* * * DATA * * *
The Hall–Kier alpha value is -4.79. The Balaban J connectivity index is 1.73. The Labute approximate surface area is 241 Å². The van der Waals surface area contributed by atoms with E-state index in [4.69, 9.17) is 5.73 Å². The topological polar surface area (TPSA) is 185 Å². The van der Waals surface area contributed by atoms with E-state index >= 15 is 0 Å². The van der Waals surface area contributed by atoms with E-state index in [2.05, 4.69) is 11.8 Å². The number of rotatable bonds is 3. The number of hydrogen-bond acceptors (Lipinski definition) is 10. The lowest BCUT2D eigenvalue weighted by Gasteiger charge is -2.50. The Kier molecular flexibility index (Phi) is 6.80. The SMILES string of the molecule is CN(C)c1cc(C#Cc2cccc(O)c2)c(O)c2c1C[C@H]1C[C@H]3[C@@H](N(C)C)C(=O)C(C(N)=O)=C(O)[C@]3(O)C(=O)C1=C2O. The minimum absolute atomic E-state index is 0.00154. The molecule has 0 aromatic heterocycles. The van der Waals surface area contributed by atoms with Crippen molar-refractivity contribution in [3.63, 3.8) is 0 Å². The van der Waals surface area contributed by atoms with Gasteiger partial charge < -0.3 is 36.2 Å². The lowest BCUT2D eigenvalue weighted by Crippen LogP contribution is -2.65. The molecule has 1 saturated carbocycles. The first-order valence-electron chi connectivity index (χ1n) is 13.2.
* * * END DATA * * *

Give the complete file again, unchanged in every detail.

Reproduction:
The Hall–Kier alpha value is -4.79. The Balaban J connectivity index is 1.73. The Labute approximate surface area is 241 Å². The van der Waals surface area contributed by atoms with E-state index in [4.69, 9.17) is 5.73 Å². The topological polar surface area (TPSA) is 185 Å². The van der Waals surface area contributed by atoms with E-state index >= 15 is 0 Å². The van der Waals surface area contributed by atoms with E-state index in [2.05, 4.69) is 11.8 Å². The number of rotatable bonds is 3. The number of hydrogen-bond acceptors (Lipinski definition) is 10. The lowest BCUT2D eigenvalue weighted by Gasteiger charge is -2.50. The Kier molecular flexibility index (Phi) is 6.80. The SMILES string of the molecule is CN(C)c1cc(C#Cc2cccc(O)c2)c(O)c2c1C[C@H]1C[C@H]3[C@@H](N(C)C)C(=O)C(C(N)=O)=C(O)[C@]3(O)C(=O)C1=C2O. The minimum absolute atomic E-state index is 0.00154. The molecule has 0 aromatic heterocycles. The van der Waals surface area contributed by atoms with Crippen molar-refractivity contribution in [3.63, 3.8) is 0 Å². The van der Waals surface area contributed by atoms with Gasteiger partial charge < -0.3 is 36.2 Å². The lowest BCUT2D eigenvalue weighted by Crippen LogP contribution is -2.65. The molecule has 1 saturated carbocycles. The first-order valence-electron chi connectivity index (χ1n) is 13.2.